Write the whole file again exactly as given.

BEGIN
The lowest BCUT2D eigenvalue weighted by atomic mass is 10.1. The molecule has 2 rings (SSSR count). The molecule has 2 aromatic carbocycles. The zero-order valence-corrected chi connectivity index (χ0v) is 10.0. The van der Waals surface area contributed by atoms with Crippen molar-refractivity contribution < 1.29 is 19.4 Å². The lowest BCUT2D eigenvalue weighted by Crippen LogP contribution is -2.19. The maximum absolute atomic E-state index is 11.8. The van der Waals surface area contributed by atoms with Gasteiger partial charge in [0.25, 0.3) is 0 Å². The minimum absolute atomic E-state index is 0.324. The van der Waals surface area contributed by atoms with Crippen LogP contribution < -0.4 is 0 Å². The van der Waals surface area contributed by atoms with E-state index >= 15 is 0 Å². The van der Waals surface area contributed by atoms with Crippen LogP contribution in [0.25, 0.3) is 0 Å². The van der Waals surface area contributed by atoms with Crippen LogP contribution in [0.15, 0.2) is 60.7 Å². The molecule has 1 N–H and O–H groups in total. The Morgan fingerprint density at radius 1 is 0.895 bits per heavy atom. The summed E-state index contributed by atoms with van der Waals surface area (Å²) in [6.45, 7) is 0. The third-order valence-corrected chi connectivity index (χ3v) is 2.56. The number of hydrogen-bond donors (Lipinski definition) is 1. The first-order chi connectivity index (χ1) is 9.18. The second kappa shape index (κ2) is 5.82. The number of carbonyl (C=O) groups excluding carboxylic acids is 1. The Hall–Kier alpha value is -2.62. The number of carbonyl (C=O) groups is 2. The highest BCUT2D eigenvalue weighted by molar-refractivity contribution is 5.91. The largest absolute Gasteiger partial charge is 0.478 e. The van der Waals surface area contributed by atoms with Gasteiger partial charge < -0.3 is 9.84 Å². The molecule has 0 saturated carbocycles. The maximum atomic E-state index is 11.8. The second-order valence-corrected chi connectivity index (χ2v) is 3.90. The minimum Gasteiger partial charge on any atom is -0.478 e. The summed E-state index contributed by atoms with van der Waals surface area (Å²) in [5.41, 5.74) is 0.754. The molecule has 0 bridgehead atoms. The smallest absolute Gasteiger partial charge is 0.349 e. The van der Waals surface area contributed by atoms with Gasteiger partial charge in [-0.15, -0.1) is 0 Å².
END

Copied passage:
The lowest BCUT2D eigenvalue weighted by atomic mass is 10.1. The molecule has 2 rings (SSSR count). The molecule has 2 aromatic carbocycles. The zero-order valence-corrected chi connectivity index (χ0v) is 10.0. The van der Waals surface area contributed by atoms with Crippen molar-refractivity contribution < 1.29 is 19.4 Å². The lowest BCUT2D eigenvalue weighted by Crippen LogP contribution is -2.19. The maximum absolute atomic E-state index is 11.8. The van der Waals surface area contributed by atoms with Gasteiger partial charge in [0.25, 0.3) is 0 Å². The minimum absolute atomic E-state index is 0.324. The van der Waals surface area contributed by atoms with Crippen LogP contribution < -0.4 is 0 Å². The van der Waals surface area contributed by atoms with E-state index >= 15 is 0 Å². The van der Waals surface area contributed by atoms with Crippen LogP contribution in [0.25, 0.3) is 0 Å². The van der Waals surface area contributed by atoms with Crippen LogP contribution in [0.15, 0.2) is 60.7 Å². The molecule has 1 N–H and O–H groups in total. The Morgan fingerprint density at radius 1 is 0.895 bits per heavy atom. The summed E-state index contributed by atoms with van der Waals surface area (Å²) in [6.45, 7) is 0. The third-order valence-corrected chi connectivity index (χ3v) is 2.56. The number of hydrogen-bond donors (Lipinski definition) is 1. The first-order chi connectivity index (χ1) is 9.18. The second kappa shape index (κ2) is 5.82. The number of carbonyl (C=O) groups excluding carboxylic acids is 1. The Hall–Kier alpha value is -2.62. The number of carbonyl (C=O) groups is 2. The highest BCUT2D eigenvalue weighted by molar-refractivity contribution is 5.91. The largest absolute Gasteiger partial charge is 0.478 e. The van der Waals surface area contributed by atoms with Gasteiger partial charge < -0.3 is 9.84 Å². The molecule has 0 saturated carbocycles. The maximum atomic E-state index is 11.8. The second-order valence-corrected chi connectivity index (χ2v) is 3.90. The minimum Gasteiger partial charge on any atom is -0.478 e. The summed E-state index contributed by atoms with van der Waals surface area (Å²) in [5.41, 5.74) is 0.754. The molecule has 0 bridgehead atoms. The smallest absolute Gasteiger partial charge is 0.349 e. The van der Waals surface area contributed by atoms with Gasteiger partial charge in [-0.15, -0.1) is 0 Å².